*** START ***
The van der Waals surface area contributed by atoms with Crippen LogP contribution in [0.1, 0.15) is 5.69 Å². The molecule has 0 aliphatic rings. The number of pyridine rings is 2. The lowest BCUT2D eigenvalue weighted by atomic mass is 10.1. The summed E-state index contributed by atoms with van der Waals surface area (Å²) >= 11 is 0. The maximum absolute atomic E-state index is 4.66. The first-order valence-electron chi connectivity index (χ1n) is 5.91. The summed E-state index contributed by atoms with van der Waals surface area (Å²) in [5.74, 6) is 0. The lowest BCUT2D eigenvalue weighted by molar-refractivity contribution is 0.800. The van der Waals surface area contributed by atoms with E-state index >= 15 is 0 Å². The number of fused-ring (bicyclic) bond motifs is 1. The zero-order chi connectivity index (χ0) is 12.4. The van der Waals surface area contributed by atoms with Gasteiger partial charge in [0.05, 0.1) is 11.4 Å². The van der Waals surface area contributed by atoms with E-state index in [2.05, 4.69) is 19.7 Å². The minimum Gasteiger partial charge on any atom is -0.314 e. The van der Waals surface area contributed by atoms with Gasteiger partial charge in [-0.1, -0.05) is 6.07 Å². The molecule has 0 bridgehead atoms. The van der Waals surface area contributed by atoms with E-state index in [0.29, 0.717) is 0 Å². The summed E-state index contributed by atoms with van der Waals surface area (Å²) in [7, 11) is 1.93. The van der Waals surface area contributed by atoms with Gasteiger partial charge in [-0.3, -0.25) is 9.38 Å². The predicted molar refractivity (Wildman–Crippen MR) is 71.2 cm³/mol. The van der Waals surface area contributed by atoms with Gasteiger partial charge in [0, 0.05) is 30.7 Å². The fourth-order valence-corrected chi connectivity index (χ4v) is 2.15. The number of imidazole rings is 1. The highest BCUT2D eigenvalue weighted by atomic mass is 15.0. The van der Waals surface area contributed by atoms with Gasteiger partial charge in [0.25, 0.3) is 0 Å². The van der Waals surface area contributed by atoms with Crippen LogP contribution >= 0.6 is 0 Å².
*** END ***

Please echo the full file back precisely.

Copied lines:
The van der Waals surface area contributed by atoms with Crippen LogP contribution in [0.1, 0.15) is 5.69 Å². The molecule has 0 aliphatic rings. The number of pyridine rings is 2. The lowest BCUT2D eigenvalue weighted by atomic mass is 10.1. The summed E-state index contributed by atoms with van der Waals surface area (Å²) >= 11 is 0. The maximum absolute atomic E-state index is 4.66. The first-order valence-electron chi connectivity index (χ1n) is 5.91. The summed E-state index contributed by atoms with van der Waals surface area (Å²) in [5.74, 6) is 0. The lowest BCUT2D eigenvalue weighted by molar-refractivity contribution is 0.800. The van der Waals surface area contributed by atoms with E-state index >= 15 is 0 Å². The number of fused-ring (bicyclic) bond motifs is 1. The zero-order chi connectivity index (χ0) is 12.4. The van der Waals surface area contributed by atoms with Gasteiger partial charge in [0.05, 0.1) is 11.4 Å². The van der Waals surface area contributed by atoms with E-state index in [2.05, 4.69) is 19.7 Å². The minimum Gasteiger partial charge on any atom is -0.314 e. The van der Waals surface area contributed by atoms with Gasteiger partial charge in [-0.1, -0.05) is 6.07 Å². The molecule has 0 bridgehead atoms. The van der Waals surface area contributed by atoms with E-state index in [0.29, 0.717) is 0 Å². The summed E-state index contributed by atoms with van der Waals surface area (Å²) in [7, 11) is 1.93. The van der Waals surface area contributed by atoms with Gasteiger partial charge in [-0.3, -0.25) is 9.38 Å². The predicted molar refractivity (Wildman–Crippen MR) is 71.2 cm³/mol. The van der Waals surface area contributed by atoms with Gasteiger partial charge in [0, 0.05) is 30.7 Å². The fourth-order valence-corrected chi connectivity index (χ4v) is 2.15. The number of imidazole rings is 1. The highest BCUT2D eigenvalue weighted by atomic mass is 15.0. The van der Waals surface area contributed by atoms with Gasteiger partial charge in [0.25, 0.3) is 0 Å². The van der Waals surface area contributed by atoms with Crippen LogP contribution >= 0.6 is 0 Å².